Understanding JSON Web Tokens and How *Not* to Implement Them

Understanding JSON Web Tokens and How Not to Implement Them

Video Walkthrough

Trying something new with this, I also have a video of me solving the challenge. Maybe some folks will find it useful to watch.


JSON Web Tokens (JWTs) are a popular method for handling authentication in web applications. They’re compact, self-contained, and can securely transmit information between parties. However, like any security mechanism, they’re only as strong as their implementation. In this post, we’ll explore what JWTs are, how they work, and then dive into a CTF challenge that demonstrates a classic example of how not to implement them.

What are JSON Web Tokens?

Before we get into the nitty-gritty, let’s break down what a JWT actually is.

A JWT is essentially a long string divided into three parts, separated by dots:


These parts are:

  1. Header
  2. Payload
  3. Signature

Each part is Base64Url encoded, which is why they look like gibberish at first glance. Let’s break them down:

The header typically contains two pieces of information: the type of token (JWT) and the hashing algorithm being used (like HMAC SHA256 or RSA).


This is where the claims are stored. Claims are statements about the user and any additional data. Common claims include things like the user ID, username, or expiration time of the token.


The signature is the secret ingredient that makes JWTs secure. It’s created by combining the encoded header, the encoded payload, and a secret key, then applying the algorithm specified in the header.

How JWTs Work (When Implemented Correctly)

  1. The user logs in with their credentials.
  2. The server verifies the credentials and generates a JWT.
  3. The server sends the JWT back to the user.
  4. The user stores the JWT (usually in local storage or a cookie).
  5. For subsequent requests, the user sends the JWT in the Authorisation header.
  6. The server verifies the JWT and, if valid, processes the request.

Sounds simple and secure, right? Well, it can be… when implemented correctly. But what happens when it’s not?…

The FormForum Challenge: A Lesson in Poor JWT Implementation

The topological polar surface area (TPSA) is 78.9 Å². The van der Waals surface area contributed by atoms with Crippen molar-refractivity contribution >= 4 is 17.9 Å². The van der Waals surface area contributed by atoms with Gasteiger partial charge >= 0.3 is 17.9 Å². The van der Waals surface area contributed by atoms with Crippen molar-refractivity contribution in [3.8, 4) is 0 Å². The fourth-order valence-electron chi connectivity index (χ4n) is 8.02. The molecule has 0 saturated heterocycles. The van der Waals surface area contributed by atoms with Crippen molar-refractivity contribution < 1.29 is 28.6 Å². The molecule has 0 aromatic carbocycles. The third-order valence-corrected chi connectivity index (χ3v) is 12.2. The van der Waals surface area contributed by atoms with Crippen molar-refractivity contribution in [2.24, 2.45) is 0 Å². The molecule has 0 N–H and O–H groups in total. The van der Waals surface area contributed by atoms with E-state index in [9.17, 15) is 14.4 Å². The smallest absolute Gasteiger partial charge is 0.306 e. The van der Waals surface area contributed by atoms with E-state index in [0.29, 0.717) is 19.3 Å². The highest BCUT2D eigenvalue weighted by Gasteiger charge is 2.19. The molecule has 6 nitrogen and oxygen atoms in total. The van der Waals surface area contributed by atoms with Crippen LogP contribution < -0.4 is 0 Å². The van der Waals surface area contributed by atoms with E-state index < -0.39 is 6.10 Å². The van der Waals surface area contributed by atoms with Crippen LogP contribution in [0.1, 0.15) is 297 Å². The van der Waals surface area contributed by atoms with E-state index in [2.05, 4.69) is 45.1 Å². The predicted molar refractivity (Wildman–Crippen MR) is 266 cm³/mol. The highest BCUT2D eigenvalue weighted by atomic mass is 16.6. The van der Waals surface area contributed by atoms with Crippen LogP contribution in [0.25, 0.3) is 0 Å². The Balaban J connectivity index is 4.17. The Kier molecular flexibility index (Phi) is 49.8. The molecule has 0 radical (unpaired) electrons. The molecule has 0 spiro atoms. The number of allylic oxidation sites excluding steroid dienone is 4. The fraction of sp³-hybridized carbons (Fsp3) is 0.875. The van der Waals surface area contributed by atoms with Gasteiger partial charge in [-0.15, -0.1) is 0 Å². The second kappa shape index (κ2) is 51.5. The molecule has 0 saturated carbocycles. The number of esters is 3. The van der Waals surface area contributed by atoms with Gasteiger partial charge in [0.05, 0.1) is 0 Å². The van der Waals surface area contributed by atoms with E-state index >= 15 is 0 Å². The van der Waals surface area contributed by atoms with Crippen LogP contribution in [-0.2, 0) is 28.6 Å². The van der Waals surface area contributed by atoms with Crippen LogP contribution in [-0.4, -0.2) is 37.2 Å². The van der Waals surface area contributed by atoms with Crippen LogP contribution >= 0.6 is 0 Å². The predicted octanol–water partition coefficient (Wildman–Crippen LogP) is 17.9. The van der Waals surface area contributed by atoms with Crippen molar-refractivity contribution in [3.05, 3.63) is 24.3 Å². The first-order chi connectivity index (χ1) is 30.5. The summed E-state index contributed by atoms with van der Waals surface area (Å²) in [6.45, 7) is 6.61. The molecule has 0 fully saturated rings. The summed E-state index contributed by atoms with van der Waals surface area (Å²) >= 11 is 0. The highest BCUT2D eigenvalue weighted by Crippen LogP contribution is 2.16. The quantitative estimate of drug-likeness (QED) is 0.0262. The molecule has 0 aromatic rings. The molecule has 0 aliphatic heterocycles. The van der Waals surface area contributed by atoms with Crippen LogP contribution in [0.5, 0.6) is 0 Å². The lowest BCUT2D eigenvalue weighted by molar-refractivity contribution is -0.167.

Challenge Description

After 12 months of bruteforcing on lewis107’s account, we finally cracked his password, it was: ‘password’. See if you can get into any other accounts ;)

Connection Info: {IP:Port}

The Solve

Alright, let’s dive into this challenge! When we’re presented with a web challenge like this, it’s always a good idea to start with some basic reconnaissance. Here’s how I would approach it:

  1. First things first, let’s check the source code. You’d be surprised how often this yields results - sometimes the flag is right there in a comment! In this case, no such luck, but it’s always worth a shot.

  2. Next up, let’s try that login we’ve been given. The challenge description gives us a username (lewis107) and a password (‘password’). Simple enough, right?

  3. Before we log in though, it’s worth checking out a couple of other quick checks…

    • robots.txt: This can sometimes reveal hidden directories or files.
    • Sitemaps: These give you an idea of the site structure.
  4. Another handy tool is the browser’s Developer Tools/Inspect Element feature. This gives us access to the console, sources, and application tabs - all of which can be goldmines for information.

Alright, let’s log in with those credentials we were given. We first notice that nothing much seems to have changed on the page. But we do see the username at the top and we’re still logged in even after refreshing. How does the server know it’s still us?

This is where we start thinking about session management. In modern web applications, this is often handled by tokens. Let’s check our browser’s storage:

  1. Open the Application tab in the developer tools.
  2. Look under the Storage section for Cookies or Local Storage.

Aha! We’ve got a new token. It’s a long string of seemingly random characters. What could this be? ;)

A great tool for this kind of thing is CyberChef. When we paste our token in, it immediately identifies it as a JSON Web Token (JWT). Now we’re getting somewhere!

The token contains some data - specifically, the username ’lewis107’. So how can we modify this to access a different account?